Eradicating feral foxes from Aleutian island leaves auklets to the rats

From ANIMAL PEOPLE,  July/August 2003:

ANCHORAGE–Perhaps the most catastrophic consequence for
conservation yet of the U.S. federal effort to eradicate “invasive
species” from sensitive wildlife habitat is evident on Kiska Island
in the Aleutians,  touted earlier as scene of a major victory.
“In 1986,  the U.S. Fish and Wildlife Service eradicated
foxes from Kiska as part of a campaign to save Aleutian Canada geese
from extinction,”  Doug O’Harra of the Anchorage Daily News recounted
on July 14.  “About 49,000 beef tallow baits laced with Compound 1080
poison were dropped on the island,  killing an estimated 700 foxes”
who were introduced decades earlier by fur farmers.
“Biologists visiting the island in spring 1987 found that
Norway rats had exploded in number with the foxes gone,  the
Associated Press reported that spring.  A federal report noted the
apparent surge in rats as evidence that the foxes had been
eliminated,”  wrote O’Harra.

Now,  seabird ecologist Ian Jones told O’Harra,  “The rats go
from one nest to the next,”  killing and eating least and crested
auklets and their eggs.  When no longer hungry,  the rats cache more
auklets for later,  after the birds leave the island.  Jones said he
had found as many as 148 decomposing auklets stuffed into just one
rat warren.
From three to six million seabirds lay their eggs on Kiska
Island.  About 80% are least auklets.  In 2002 fledglings survived
from only 10% of the least auklet eggs laid,  Jones said.  At that
rate the species could soon be at local risk.
Now Jones,  Alaska Maritime National Wildlife Refuge
supervising biologist Vernon Byrd,  and alien species extermination
specialist Peter Dunlevy would like to try poisoning the rats,  at
estimated cost of as much as $3 million.
Seventy-six islands worldwide have eradicated rats,  Channel
Islands National Park chief of resource management Kate Faulkner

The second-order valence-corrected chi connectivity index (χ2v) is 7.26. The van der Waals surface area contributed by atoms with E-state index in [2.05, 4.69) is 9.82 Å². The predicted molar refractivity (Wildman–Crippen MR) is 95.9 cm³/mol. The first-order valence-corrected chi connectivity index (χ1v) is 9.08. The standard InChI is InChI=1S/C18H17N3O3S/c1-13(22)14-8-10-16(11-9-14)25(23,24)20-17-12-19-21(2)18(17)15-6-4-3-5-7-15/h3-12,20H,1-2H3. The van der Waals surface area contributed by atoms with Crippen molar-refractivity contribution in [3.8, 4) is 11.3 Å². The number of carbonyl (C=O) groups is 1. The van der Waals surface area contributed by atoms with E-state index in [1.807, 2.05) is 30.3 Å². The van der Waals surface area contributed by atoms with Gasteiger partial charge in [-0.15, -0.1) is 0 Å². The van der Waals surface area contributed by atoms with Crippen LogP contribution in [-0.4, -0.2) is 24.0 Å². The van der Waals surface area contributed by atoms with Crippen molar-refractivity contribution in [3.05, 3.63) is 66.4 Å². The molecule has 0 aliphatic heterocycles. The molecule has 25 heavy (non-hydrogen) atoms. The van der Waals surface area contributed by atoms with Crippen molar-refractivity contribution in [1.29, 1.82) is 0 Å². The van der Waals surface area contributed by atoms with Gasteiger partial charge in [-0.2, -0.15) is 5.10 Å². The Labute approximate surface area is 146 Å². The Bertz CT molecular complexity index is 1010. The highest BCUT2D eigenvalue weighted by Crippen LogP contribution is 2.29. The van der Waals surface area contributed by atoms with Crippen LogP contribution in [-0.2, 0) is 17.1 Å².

recently told Los Angeles Times staff writer Jenifer Ragland.
Faulker claimed Norway rats are responsible for up to 60% of all bird
and reptile extinctions worldwide,  and credited the poisoning of all
rats on Anacapa Island,  a part of the park,  with resurgences of
unique native deer mice,  lizards,  and salamanders.  Seventeen
Xantes murrelets nested on the island in spring 2003,  after a
74-year absence.
The Anacapa rats were poisoned despite a lawsuit brought
against the project by the Fund for Animals and an alleged attempt by
Channel Islands Protection Association founder Rob Puddicombe,  52,
to distribute Vitamin K to the rats as an antidote.  Puddicombe on
July 10 was acquitted of related charges by U.S. Magistrate Willard
McEwen Jr.  Alleged accomplice Robert Craw-ford,  40,  earlier
pleaded guilty.
Anacapa is tiny compared to Kiska Island.  Kiska is more than
twice the size of Campbell Island,  south of New Zealand,  which is
to date the largest island from which rats have been eradicated.
Byrd and Dunlevy denied to O’Harra that the Kiska foxes
directly controlled the rats,  though rats are a staple of fox diets
wherever both–of any species–are found.

Geese & swans

Saving Aleutian Canada geese or any Canada geese is  no
longer a prominent Fish & Wildlife Service concern.  Banning live
decoys in 1936 to protect the then-steeply declining migratory Canada
goose population,  the Fish & Wildlife Service seized giant
non-migratory “Canadas” bred for decoys by hybridizing wild-caught
Canada geese with domestic geese,  propagated them,  and for more
than 50 years worked with state agencies to stock them wherever the
habitat seemed favorable,  in hopes of rebuilding huntable numbers.
But suburban sprawl overtook most of the stocked sites.  Some states
are still moving program descendants to new habitat,  but most long
since classed non-migratory “Canadas” as an invasive nuisance.  The
Fish & Wildlife Service removed them from the protection of the
Migratory Bird Treaty Act in 1994.
USDA Wildlife Services now culls geese in cities throughout
the stocked range.  Activist groups defending the geese have emerged
in the Washington D.C. area,  the Hudson River Valley,
Massachusetts,  Wisconsin,  around Dallas/ Fort Worth,  and in
The goose issue overlaps controversy over a Fish & Wildlife
Service plan published in the July 2 edition of the Federal Register
to kill 11,000 of the estimated 14,000 mute swans inhabiting the
17-state Atlantic Flyway,  and 4,500 of the 7,100 believed to inhabit
the rest of the country.  The Fish & Wildlife Service contends that
mute swans were introduced to the U.S. from Europe as an ornamental
species,  and blames them for allegedly depleting sea grass in
Chesapeake Bay,  for which nutria,  a large South American rodent
introduced by the fur trade,  are also targeted.
Contending that fossil evidence shows that mute swans are a
native species,  and should therefore  be protected under the
Migratory Bird Treaty Act,  and alleging that the Fish and Wildlife
Service has improperly granted swan culling permits,  Kathleen Burton
of Save Our Swans USA filed suit on May 22 against culls proposed in
nine states.  Maryland on May 16 surrendered a federal permit to cull
swans in settlement of a suit brought by the Fund for Animals.
Friends of Animals meanwhile renewed a longstanding offer of
$1,000 to anyone who videotapes a wildlife agent in the act of
killing a mute swan.

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